This article is by Clayton Critcher, an assistant professor of marketing, cognitive science, and psychology at the Haas School of Business at the University of California, Berkeley.
In his majority opinion that struck down the Voting Rights Act, Chief Justice John Roberts wrote, “Our country has changed,” essentially stating that the 1965 civil rights legislation was outdated. But the recent racist rants of Donald Sterling and Cliven Bundy have had some wondering just how far we have actually come.
What these episodes may most clearly illustrate is how difficult it is to gauge the prevalence of racism in modern America. Do Sterling and Bundy reflect a widespread racism that typically resides just outside of the limelight, or does the swiftness with which the NBA and Republican Party distanced themselves from these pariahs reinforce Roberts’ claim?
University of Chicago professor Jane Risen and I, recognizing that the racial climate is difficult to assess, set out to understand what guides people’s beliefs. After all, it matters whether you see modern America as a nation plagued by racism or as one where equal opportunity is real. It affects how you make sense of why racial disparities persist (and thus what, if anything, you think can be done about them).
We found that when non-blacks were exposed to African-American success stories—tales of those who defied the odds, like Merck chief executive Kenneth Frazier, Brown University President Ruth Simmons, and even President Obama—they became less sympathetic to more average African-Americans, without even realizing it. They unknowingly reasoned, “If he can do it, so can they.”
Risen and I conducted eight experiments with both college undergraduates and non-students. We had participants complete a supposedly unrelated task before expressing their opinion about why racial disparities persist in modern America. In the first part, participants answered numerous questions like, “Which of the two men shown below do you think is famous author John Grisham?” For some participants, one or two of these questions involved especially successful African-Americans. These key questions appeared straightforward (e.g., “Which of the two men shown below is the CEO of Merck?), but their true purpose was to subtly inform participants (through the provided pictures) that a particular high-level position was occupied by an African-American. As a control, other participants were asked only about whites.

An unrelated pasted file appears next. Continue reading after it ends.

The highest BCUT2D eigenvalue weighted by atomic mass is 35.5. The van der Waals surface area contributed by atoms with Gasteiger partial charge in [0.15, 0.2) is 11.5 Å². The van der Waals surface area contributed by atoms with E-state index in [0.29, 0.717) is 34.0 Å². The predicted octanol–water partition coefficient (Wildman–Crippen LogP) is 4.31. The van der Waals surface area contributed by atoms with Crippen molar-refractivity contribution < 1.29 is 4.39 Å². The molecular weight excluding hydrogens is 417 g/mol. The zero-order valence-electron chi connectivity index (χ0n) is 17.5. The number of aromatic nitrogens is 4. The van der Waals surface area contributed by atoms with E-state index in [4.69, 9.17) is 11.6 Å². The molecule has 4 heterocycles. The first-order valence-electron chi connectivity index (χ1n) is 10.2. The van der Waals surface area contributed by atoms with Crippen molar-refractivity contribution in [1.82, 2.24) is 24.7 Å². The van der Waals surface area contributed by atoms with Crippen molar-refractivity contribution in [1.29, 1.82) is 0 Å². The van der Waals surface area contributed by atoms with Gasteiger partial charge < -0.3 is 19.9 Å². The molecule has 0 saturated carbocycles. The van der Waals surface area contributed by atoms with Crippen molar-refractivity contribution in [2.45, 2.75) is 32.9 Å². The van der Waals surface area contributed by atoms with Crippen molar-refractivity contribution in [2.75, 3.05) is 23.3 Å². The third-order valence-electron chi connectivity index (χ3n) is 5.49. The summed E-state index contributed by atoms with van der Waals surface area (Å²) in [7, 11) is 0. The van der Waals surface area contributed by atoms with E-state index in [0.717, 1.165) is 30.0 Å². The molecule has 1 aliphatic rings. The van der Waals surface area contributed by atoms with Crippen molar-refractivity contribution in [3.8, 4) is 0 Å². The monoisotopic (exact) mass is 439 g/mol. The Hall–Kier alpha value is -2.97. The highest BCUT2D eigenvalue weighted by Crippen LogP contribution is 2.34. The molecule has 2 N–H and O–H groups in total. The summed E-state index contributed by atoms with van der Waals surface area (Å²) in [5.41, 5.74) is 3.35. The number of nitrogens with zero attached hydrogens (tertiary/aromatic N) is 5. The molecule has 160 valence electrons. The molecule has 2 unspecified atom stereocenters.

Participants who had been exposed to the counterstereotypical examples of African-American success were more likely to blame blacks for persisting racial disparities. But when we later asked whether being exposed to these exemplars had changed their beliefs about race in America, our non-black participants denied it (inaccurately). That is, exposure to the exemplars changed their beliefs without their realizing it. What’s more, they became just as unsympathetic to African-Americans even when it was highlighted that the exemplar’s success story was an exception (e.g., “Which person is Kenneth Frazier, the only African-American CEO of a Fortune 75 company?”). Thus, people don’t assume racism is on the decline because they believe African-American success is typical; they need only appreciate that such success is possible.
The Supreme Court’s recent decision to uphold Michigan’s ban on affirmative action makes it clear that states can choose for themselves whether to permit or ban active attempts to address racial inequality. What our work highlights is how much that contentious choice will be influenced on an unconscious level, without these questions being considered or debated explicitly, and even without people’s awareness. Those advocating most strongly that the Sterlings and Bundys of the world be banished from the public arena may do well to remember that a selective focus on the success stories of racial progress may be the surest way to lose public sympathy concerning racial inequality.
The research findings discussed here can be found in “If He Can Do It, So Can They: Exposure to Counterstereotypically Successful Exemplars Prompts Automatic Inferences,” published in the Journal of Personality and Social Psychology(March 2014) and co-authored by Jane L. Risen, University of Chicago, Booth School of Business.
You can find the original article here